We're kind of torturing people, isolating people, making things worse for people sometimes for things for when they've made a simple mistake and now it is stuck with them for the rest of their lives. And times when there is overpolicing they get stuck in a cycle of that as well, because it's kind of like once you get one, once they know you, ah, here's the ease target. And a lot of the times it's people who are disabled. We know that there's an overrepresentation of disabled people in prison, especially people with learning disabilities, the high population of dyslexic people in prison. And that is not a criminal issue. They've gone to crime or they've made mistakes because of other issues, because they've been left out of the education system because they've been isolated from society, because they've been bullied and harassed for their disabilities. They have not been given adequate education.
And so they've turned to whatever they can to survive, which isn't always right, but it's a matter of their circumstances. So yeah, once it starts, it just takes somebody to kind of brand you to profile you, and that's it. And then what else do you do? So again, not making excuses for things, but kind of just putting it in context of why these things happen and why it keeps happening over and over again. And then just getting worse. I'm actually in training to be a gladue writer. I don't know if I spoke about that before.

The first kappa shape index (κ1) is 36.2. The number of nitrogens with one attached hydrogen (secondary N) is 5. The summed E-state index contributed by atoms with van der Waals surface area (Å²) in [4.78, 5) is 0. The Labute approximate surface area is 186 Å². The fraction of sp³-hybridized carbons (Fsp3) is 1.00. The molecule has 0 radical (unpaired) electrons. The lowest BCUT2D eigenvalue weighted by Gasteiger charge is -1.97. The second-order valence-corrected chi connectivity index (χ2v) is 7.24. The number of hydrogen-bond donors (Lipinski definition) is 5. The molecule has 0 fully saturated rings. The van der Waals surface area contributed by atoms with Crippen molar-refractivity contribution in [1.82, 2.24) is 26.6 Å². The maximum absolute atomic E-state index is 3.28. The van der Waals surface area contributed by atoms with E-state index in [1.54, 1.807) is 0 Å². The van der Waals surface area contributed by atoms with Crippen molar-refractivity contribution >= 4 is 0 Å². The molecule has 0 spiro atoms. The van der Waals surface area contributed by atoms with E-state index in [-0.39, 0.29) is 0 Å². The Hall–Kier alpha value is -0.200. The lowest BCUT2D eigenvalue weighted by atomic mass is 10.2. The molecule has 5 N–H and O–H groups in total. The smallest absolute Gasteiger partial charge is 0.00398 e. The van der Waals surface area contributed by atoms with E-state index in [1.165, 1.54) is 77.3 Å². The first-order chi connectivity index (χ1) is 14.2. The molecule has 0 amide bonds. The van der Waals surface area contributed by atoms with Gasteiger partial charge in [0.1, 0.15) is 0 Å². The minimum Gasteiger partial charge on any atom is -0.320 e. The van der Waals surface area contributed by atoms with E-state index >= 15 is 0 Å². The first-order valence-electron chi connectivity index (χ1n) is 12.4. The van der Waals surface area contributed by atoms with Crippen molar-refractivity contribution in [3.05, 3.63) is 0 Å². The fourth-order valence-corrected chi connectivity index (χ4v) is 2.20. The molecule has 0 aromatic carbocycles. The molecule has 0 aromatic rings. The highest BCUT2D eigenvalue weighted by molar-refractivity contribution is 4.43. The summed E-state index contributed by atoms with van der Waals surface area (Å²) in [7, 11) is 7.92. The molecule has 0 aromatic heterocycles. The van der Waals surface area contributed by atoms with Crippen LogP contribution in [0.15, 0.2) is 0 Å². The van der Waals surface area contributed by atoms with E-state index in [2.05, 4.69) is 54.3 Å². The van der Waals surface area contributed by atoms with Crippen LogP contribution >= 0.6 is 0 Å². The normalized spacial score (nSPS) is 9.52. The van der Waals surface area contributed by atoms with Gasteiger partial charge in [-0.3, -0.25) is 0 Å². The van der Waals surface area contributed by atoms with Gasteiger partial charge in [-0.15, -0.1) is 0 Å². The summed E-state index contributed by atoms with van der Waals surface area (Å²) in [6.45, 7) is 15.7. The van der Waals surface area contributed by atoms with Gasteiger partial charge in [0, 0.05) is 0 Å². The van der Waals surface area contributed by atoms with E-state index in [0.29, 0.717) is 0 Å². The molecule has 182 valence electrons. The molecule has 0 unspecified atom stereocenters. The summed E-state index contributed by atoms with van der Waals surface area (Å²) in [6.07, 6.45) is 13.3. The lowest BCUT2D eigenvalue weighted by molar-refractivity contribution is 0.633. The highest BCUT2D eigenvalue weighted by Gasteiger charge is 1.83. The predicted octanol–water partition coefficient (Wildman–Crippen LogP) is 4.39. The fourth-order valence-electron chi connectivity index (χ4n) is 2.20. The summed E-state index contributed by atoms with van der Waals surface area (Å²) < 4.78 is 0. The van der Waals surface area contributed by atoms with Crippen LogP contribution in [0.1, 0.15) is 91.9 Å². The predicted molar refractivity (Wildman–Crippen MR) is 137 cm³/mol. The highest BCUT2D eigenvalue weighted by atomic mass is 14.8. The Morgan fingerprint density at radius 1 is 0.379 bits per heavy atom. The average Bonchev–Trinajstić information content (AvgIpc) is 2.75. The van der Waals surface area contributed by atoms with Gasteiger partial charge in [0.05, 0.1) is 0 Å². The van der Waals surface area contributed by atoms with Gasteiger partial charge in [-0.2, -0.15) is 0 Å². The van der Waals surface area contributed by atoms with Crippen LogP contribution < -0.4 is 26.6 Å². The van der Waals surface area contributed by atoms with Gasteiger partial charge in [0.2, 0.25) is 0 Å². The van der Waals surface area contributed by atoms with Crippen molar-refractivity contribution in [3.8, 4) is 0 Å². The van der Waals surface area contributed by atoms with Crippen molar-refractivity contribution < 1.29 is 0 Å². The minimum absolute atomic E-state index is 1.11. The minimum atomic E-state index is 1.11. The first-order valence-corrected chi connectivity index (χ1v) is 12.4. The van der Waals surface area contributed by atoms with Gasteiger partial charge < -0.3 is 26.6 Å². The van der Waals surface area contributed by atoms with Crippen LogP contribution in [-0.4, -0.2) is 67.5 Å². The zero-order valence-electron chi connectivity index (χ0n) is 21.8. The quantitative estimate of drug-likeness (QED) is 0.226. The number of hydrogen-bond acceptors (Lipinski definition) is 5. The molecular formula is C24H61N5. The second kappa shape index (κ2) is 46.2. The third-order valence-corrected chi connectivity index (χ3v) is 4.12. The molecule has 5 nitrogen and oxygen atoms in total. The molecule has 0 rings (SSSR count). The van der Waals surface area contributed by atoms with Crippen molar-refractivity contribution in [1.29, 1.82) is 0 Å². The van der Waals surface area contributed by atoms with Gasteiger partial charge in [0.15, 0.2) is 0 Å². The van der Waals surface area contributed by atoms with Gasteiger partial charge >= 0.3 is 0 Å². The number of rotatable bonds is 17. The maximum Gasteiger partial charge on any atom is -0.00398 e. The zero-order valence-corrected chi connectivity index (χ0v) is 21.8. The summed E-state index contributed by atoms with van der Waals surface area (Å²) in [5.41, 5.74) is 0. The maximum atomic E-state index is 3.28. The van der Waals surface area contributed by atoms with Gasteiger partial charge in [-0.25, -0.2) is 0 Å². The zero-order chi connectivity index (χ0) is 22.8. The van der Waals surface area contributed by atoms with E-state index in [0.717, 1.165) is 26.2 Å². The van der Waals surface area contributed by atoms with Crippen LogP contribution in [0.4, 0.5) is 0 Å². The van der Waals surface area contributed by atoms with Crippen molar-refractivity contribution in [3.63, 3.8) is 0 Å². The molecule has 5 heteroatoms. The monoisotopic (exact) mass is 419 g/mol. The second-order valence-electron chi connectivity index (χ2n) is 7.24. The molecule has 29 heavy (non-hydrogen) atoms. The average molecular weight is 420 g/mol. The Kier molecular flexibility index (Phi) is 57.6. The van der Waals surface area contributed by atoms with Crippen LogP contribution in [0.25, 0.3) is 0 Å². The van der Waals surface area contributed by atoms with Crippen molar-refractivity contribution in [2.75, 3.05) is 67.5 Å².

Doug Blecher (09:05):
I don't remember that you talking about that.
Kelly Bron Johnson (09:08):
So a gladue report is a court report that is a part of Canada's truth and reconciliation. I think it came in a bit before that though. But it's a report that is written only for indigenous people who are going through the court system. And it's to put into context the effects of colonialism and intergenerational trauma on them. And that got them to that point. And then for them to make a plan, an alternative to prison, because we know that prison doesn't work over and over and over again. We keep putting these people in prison over and over and over again for absolutely ridiculous things. Just, I mean, I'm reading the cases now. I'm going to be working with clients and going into the prisons and talking with them.
That's another issue of our overpopulation when it comes to talking about overpopulation in prisons. Our indigenous people are the most overrepresented in prisons. No clue what the numbers of indigenous disabled are, but that's I'm sure another aspect of it. But then it's blacks and then it's disabled in our prison population. So we know that the prisons aren't working. Well, look, we're just talking about the purpose. It's working to keep people in jobs. It's working to keep the industrial complex going. It's not working for the people in society. How about that? And so I think the police are just an extension of that where they're not. They're doing their job and they're serving in their feeding into the prison industrial complex, but they're not serving community and society.
Doug Blecher (10:53):